As one continues up the Klondike Highway to the Canadian section of the White Pass, high above the sea level town and fjord sea port of Skagway, far below, We pass the jagged peaks of the Sawtooth Range, encounter falls from glaciers where the water is safe to drink, witness a bridge along a fault line where the small earthquakes rumble constantly, and just basically get a breath-taking view of the incredible sights presented to the visitor from every angle and perspective. The original travelers were probably not so intent on the views as they trundled along the original White Pass trail on the slopes opposite the two lane road completed not all that long ago. Before the railroad and the wagon road, it was a precarious trail along precipitous slopes.
Horses were brought in by unscrupulous hustlers from the south bought for a pittance at the end of their working years and run, as the saying goes, into the ground until they collapsed on the White Pass trail, also called "The Trail of Dead Horses", as described by Jack London in his accounts, as he was also one of those in the area during the gold rush days. The animals that collapsed on the trail were stripped of their loads and shoved over the side to die a prolonged death on or closer to the valley floor at the bottom. There they often died in the more merciful jaws of predators.
Some of the men, who for various reasons, collapsed on the trail met the same fate at the hands of crazed gold stampeders, obsessed with gold fever, who, if delayed long enough, simply shoved them out of the way and off the edge so that they could continue their trek to the gold fields.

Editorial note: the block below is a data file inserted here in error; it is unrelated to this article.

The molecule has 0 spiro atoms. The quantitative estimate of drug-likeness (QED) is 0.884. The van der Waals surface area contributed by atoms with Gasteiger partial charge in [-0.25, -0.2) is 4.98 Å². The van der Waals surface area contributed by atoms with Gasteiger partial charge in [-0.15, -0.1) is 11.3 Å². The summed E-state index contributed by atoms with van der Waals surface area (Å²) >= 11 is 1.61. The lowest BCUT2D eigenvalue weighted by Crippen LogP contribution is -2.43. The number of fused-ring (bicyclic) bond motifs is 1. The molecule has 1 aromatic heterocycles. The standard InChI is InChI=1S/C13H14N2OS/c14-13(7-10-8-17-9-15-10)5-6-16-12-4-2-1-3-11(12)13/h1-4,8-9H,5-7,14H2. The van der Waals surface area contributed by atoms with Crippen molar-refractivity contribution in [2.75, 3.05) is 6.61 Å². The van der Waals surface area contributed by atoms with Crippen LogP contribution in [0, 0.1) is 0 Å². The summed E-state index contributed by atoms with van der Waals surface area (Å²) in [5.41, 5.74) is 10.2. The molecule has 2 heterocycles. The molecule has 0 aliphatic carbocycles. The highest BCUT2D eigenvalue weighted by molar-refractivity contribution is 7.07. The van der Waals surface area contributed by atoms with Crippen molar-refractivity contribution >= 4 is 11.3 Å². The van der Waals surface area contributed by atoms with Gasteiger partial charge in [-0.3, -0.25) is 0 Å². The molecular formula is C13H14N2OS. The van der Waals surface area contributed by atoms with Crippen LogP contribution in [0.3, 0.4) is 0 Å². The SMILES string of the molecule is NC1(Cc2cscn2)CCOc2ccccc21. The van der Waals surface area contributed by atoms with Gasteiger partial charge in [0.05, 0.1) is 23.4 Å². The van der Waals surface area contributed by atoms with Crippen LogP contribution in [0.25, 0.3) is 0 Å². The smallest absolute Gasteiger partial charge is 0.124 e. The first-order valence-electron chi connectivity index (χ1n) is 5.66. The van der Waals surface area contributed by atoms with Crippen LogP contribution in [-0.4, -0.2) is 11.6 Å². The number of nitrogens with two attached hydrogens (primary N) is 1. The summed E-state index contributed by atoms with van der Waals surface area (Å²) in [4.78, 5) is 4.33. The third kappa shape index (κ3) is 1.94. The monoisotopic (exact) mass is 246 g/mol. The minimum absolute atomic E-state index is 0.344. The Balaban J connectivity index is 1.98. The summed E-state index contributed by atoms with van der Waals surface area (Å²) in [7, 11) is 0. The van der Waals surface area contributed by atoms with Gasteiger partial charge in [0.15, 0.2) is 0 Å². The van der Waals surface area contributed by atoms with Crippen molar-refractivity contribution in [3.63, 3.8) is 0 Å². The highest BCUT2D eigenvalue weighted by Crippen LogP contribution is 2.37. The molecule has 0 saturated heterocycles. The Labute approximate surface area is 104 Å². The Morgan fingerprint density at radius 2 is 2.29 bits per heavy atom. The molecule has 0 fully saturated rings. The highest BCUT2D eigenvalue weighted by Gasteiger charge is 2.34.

A lot of the men came to Skagway with wives and children and when they found how tough the trail was, abandoned them to fend for themselves in the town. In all fairness, not all the men were crazed enough by the gold to forget the dependents, but often met their death either on the trail or in the gold fields. During the winter, the "Tormented Valley", so named by the bonsai-like twisted dwarfed pines that struggle in the nutrient-deprived upland table-lands, is covered by an enormous depth of snow whipped around by violent winds. At first the men simply ran out of food and many starved to death, whereas others also met with bizarre fates, if not the elements then death by the practice by some of cannibalism.
A bad situation was made worse by the primitive media of the day, which took any story they could and eagerly telegraphed it back to the home newspapers, oblivious of the lies contained, or not even caring, or, simply with the knowledge of the impossibility of ever being able to verify anything. So that amplified the gold rush until it reached outrageous proportions. The greatest victims of the gold rush were, as is often the case even to this day, those that believed everything they read in the papers.
Finally, Skagway attracted the genius thieves, drawn in by the scent of money, the principle of which was Soapy Smith, so named because one of his scams was to randomly put coins in bars of soap he was selling, a primitive version of the modern day lottery, in a manner of speaking, only to stop the practice as soon as word got out and everyone was buying his soap. He later managed to get himself elected sheriff of Skagway, and soon word got out about his other practice of robbing the miners outright. That caused the gold rush to be diverted to the next fjord sea port of Dyea, where the miners risked the more difficult Chilkoot trail rather than risk being robbed by Smith, his gang and by others in Skagway.
Today Skagway is suffering a second gold rush, but this time it's a gold rush of jewelry shops, which the town council and others, here better left unnamed, have allowed to set up in such inordinate numbers instead of fixing a cap on how many would be feasible that there are arguably more now than the tourist trade can accommodate, causing a crisis of diminishing returns. Also, among other things, this allows the renters of the already limited housing available to the semi-annual work-force to inflate rentals to the highest rates the market will bear.
So Alaska still has her secrets, which is why I've given it the nick name: "I'll-ask-ya". And what of the gold fields in Canada that so long ago brought forth the gold of the stampede? Well, these days, more gold is obtained from those fields and other places around there than during the gold rush days.